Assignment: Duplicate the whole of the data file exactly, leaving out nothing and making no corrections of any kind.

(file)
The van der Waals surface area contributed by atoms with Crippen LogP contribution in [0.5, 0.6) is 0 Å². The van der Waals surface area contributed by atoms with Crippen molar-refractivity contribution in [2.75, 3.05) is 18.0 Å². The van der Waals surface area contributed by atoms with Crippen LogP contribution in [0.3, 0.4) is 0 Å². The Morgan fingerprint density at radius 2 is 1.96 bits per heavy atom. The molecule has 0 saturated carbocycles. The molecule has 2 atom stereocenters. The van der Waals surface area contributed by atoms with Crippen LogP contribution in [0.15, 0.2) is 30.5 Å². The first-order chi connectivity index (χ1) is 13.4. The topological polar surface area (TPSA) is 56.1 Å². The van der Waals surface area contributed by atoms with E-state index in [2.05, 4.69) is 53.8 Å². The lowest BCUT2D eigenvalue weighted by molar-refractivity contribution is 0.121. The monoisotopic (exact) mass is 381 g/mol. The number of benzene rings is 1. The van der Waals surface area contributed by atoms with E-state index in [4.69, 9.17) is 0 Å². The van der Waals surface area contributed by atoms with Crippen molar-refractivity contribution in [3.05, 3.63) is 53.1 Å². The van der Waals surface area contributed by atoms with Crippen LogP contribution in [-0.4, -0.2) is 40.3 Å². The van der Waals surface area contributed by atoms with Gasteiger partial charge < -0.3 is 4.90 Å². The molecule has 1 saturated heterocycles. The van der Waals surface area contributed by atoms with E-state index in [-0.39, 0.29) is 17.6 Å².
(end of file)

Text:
The van der Waals surface area contributed by atoms with Crippen LogP contribution in [0.5, 0.6) is 0 Å². The van der Waals surface area contributed by atoms with Crippen molar-refractivity contribution in [2.75, 3.05) is 18.0 Å². The van der Waals surface area contributed by atoms with Crippen LogP contribution in [0.3, 0.4) is 0 Å². The Morgan fingerprint density at radius 2 is 1.96 bits per heavy atom. The molecule has 0 saturated carbocycles. The molecule has 2 atom stereocenters. The van der Waals surface area contributed by atoms with Crippen LogP contribution in [0.15, 0.2) is 30.5 Å². The first-order chi connectivity index (χ1) is 13.4. The topological polar surface area (TPSA) is 56.1 Å². The van der Waals surface area contributed by atoms with E-state index in [2.05, 4.69) is 53.8 Å². The lowest BCUT2D eigenvalue weighted by molar-refractivity contribution is 0.121. The monoisotopic (exact) mass is 381 g/mol. The number of benzene rings is 1. The van der Waals surface area contributed by atoms with E-state index in [4.69, 9.17) is 0 Å². The van der Waals surface area contributed by atoms with Crippen molar-refractivity contribution in [3.05, 3.63) is 53.1 Å². The van der Waals surface area contributed by atoms with Crippen LogP contribution in [-0.4, -0.2) is 40.3 Å². The van der Waals surface area contributed by atoms with Gasteiger partial charge < -0.3 is 4.90 Å². The molecule has 1 saturated heterocycles. The van der Waals surface area contributed by atoms with E-state index in [-0.39, 0.29) is 17.6 Å².